Beautiful Food Special Edition : Vinegars and Spices

Vinegar trioPart II.

Vinegars and Spices.

Vinegar is an essential ingredient in a natural kitchen, especially when the accent is on vegetables.  Whether made from apples or raspberries, or from fermented red and white wine, this most sour of ingredients goes generally untouched on the pantry shelf until it is poured over greens with a drizzle of olive oil.  I like to steam vegetables in warm vinegar baths to serve them as an appetizer or as a filling for salad.  I discovered while experimenting with pickling that vinegar marinades taste better with time. The cooking liquids left over from pickling cauliflower, beets, red onions and radishes become colored vinegars for salad dressing.  I make a habit of mixing double recipes of vinegars and spices and save what I don’t use right away in glass jars in the refrigerator. The results of my efforts give a shelf full of interesting colors and flavors readily available for the making of homemade vinaigrettes and jar dressings The following vinegar trio are made in no time at all and make activity in the kitchen just that much more interesting.

 


Apple saffron vinegar

  • 250 ml apple cider vinegar
  • 10  threads of pure saffron

Mix the saffron with the vinegar and let it steep in a bottle or a jar. It will turn bright orange. Taste the vinegar after a few days and add more vinegar if the saffron flavor is too strong.  Use this vinegar as the basis freshly made mayonnaise and for vinaigrettes made to match Mediterranean vegetables like grilled leeks or fennel. If saffron isn’t in your spice cabinet, make an equally dramatic golden vinegar with a piece of Curcuma root or  a teaspoon of finely ground Curcuma with a pinch of finely ground ginger.

Suggested combinations

Peel persimmons and slice them into wedges. Arrange them in a shallow bowl and sprinkle them with saffron vinegar. Drizzle some organic honey over the cut fruit and lay a cinnamon stick and some star anise on top of them. Refrigerate for 30 minutes to one hour. Make a vinaigrette with the saffron vinegar mixed with walnut oil for a green leaf salad served with pickled persimmons.


White wine red pepper vinegar 

  • 500 ml white wine vinegar
  • 10 small spicy red peppers

Cut a small slash into each pepper or cut them in half and drop them into the white wine vinegar. It will take a few days before the vinegar takes on the spiciness of the peppers. Add some black pepper corns and whole mustard seeds to the batch. Don’t be tempted to add garlic since garlic will spoil the vinegar too quickly.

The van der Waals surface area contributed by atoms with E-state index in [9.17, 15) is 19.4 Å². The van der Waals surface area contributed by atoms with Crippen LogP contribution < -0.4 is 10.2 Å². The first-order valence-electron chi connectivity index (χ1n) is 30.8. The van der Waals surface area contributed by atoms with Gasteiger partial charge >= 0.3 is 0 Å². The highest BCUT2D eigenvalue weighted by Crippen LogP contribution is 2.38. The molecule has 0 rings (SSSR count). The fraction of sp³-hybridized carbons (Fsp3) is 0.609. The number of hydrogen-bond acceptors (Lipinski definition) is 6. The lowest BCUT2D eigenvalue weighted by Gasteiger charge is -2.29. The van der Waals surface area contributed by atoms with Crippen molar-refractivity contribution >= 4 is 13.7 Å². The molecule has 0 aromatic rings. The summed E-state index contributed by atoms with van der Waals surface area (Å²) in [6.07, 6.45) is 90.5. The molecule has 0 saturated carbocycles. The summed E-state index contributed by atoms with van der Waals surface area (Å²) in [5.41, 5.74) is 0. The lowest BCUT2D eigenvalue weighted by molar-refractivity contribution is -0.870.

Suggested combinations

Drizzle pure red pepper vinegar over steamed Romanesco or cauliflower along with some new harvest olive extra virgin olive oil and toss the vegetables with a bit of sea salt and freshly sliced garlic for a wonderfully easy vegetable side dish. Add some golden raisins and toasted almonds for a Sicilian twist.

 


Balsamic vinegar and bay leaf

  • 250 ml young Balsamic vinegar from Modena
  • 6 fresh bay leaves
  • 3 allspice berries
  • 50 ml honey

Whisk the honey through the balsamic vinegar in a clean glass jar and add the fresh bay leaves. The aromatic bay leaf gives a nice earthy balance to the sweet vinegar. Add a few allspice berries in the fall and winter to this dark rum-colored mixture for a warm undertone reminiscent of the holidays.

Suggested combinations

Pour some extra virgin olive oil into a small bowl and set a bowl of bay leaf balsamic vinegar next to the oil. Wash bok choy or rainbow chard. Separate the leaves from the stalks. Dip the crisp vegetable stalks into olive oil, followed by bay leaf balsamic vinegar.

Save the leaves of the vegetables for steamed rice rolls.

Note

This is one of four parts of a special edition entitled “Beautiful Food” inspired by Jennifer Tyler Lee’s book entitled “The 52 New Foods Challenge”.

 

One response

  1. Pingback: Preface to a Beautiful Food Special Edition « Recipe writings

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